If you find yourself watching the skies these days — and who could blame you, what with the spy balloons and mysterious flying craft that seem to be popping up everywhere — don't be surprised if you see another unexpected object up there. The airship, a form of aircraft that fell out of favor in the early 20th century, is back on the ascent.
Also known as dirigibles, from the French word for “directable,” these lighter-than-air crafts improved upon hot-air balloons by giving pilots the ability to steer — instead of floating at the mercy of the wind. At their peak, airships made hundreds of transatlantic flights, carrying tens of thousands of passengers. At least until 1937, when the fatal explosion of the Hindenburg was caught on newsreel, forever linking airships with catastrophic infernos.
The upsides and downsides of dirigibles
Today, though, the dirigible might be poised for a renaissance. Airships’ gas-filled compartments generate their lift, and airship-makers contend this means their crafts need less fossil fuel to operate: 80 to 90 percent fewer greenhouse gas emissions than a jet with an equivalent payload.
Of course, airships have a downside. Dirigibles move far slower than planes, with modern designs promising less than 100 miles per hour compared with commercial planes that travel five times as fast.
Still, airship outfits are betting there will be enough customers for their services, from adventurous passengers seeking novel travel experiences to firms delivering cargo and equipment to tough-to-reach areas.
Meet the airship revivalists
Most of the new airship-makers have unfamiliar names, but some are connected to prominent individuals and governments. Google co-founder Sergey Brin, for example, works with and reportedly funds Lighter-Than-Air (LTA) Research. With facilities in Google’s backyard of Mountain View, California, and a historic former Goodyear blimp airdock in Akron, Ohio, LTA is constructing several versions of its airship, Pathfinder. The first model is near completion, measuring 394 feet long; a second, larger one will be 606 feet.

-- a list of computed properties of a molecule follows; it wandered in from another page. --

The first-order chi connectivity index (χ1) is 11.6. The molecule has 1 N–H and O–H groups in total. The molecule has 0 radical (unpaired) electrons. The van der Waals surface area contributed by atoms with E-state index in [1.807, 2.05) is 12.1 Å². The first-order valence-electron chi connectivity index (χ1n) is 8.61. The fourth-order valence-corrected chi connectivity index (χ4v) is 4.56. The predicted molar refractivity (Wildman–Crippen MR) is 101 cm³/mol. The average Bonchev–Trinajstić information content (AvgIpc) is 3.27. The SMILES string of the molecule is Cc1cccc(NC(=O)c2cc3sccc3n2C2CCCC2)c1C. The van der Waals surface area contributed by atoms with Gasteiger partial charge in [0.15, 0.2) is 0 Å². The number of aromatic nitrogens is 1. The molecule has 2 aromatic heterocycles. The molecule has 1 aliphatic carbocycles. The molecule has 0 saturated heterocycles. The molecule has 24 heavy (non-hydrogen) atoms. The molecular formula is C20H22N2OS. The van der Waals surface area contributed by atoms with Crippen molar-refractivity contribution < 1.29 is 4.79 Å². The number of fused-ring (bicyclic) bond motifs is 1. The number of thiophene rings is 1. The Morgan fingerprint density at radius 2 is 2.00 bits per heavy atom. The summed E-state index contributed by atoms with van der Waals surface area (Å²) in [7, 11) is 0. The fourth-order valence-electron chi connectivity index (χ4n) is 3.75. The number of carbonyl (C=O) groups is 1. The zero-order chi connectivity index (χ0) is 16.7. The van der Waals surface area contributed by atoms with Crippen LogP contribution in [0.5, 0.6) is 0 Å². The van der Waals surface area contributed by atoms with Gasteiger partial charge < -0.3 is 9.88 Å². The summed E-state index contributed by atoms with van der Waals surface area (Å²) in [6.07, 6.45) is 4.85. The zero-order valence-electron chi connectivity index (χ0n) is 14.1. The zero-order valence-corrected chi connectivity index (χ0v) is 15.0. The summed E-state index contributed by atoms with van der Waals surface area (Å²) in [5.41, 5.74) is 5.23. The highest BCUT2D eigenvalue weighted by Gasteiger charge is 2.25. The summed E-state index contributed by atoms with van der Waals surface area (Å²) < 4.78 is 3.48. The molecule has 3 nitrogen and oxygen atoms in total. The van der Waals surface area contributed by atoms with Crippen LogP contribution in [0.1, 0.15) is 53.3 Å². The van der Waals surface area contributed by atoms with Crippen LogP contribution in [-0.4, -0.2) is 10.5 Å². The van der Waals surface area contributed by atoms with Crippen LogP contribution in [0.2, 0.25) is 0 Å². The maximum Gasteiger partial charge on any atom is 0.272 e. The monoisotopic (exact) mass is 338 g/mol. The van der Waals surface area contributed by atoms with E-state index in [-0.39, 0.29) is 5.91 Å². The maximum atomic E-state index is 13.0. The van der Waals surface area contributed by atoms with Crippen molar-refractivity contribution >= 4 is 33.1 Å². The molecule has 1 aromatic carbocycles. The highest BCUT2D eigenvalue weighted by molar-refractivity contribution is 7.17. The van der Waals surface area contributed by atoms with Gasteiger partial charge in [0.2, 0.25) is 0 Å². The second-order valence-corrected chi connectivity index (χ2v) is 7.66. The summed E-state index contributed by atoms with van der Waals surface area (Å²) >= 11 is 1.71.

LTA’s Pathfinders are designed to deliver cargo for humanitarian aid. Big, heavy stuff like water, rice, and tents (and wireless internet, too). LTA will use less-flammable helium as its primary lifting agent but is looking at hydrogen to power the electric engines that will drive the airship forward.
Another firm targeting airships for aid — and a whole lot more — is the U.K.-based Hybrid Air Vehicles (HAV). Founded in 2007 with an initial focus on research and military applications, it sees a broader market in cargo and wireless internet. It’s not pure pie in the sky. HAV has test-flown several versions of its airships, including one called the Airlander 10. But HAV has suffered some nonfatal crashes and is currently seeking additional funding to get its next-generation aircraft production-ready.
Of course, not every airship outfit has such earnest ambitions. Stockholm-based OceanSky is betting that airships will fill a new niche, providing unique, unprecedented luxury travel experiences. The company wants to use HAV Airlanders for a luxury aerial cruise service to the North Pole, “between 2024 and 2026,” with tickets starting at 200,000 USD for a two-person cabin. (You can already reserve a spot.)
Clearly, reviving airships isn’t easy. Even the well-funded firms are likely years away from establishing regular commercial service. But one thing we can say is that the plucky inflatable aircraft is far from grounded for good. And given the environmental advantages it can deliver, its future looks loftier than it has in nearly a century.
Carl Franzen is Rev’s contributing editor.
The content provided in this article is for informational purposes only. Unless otherwise stated, Lyft is not affiliated with any businesses or organizations mentioned in the article.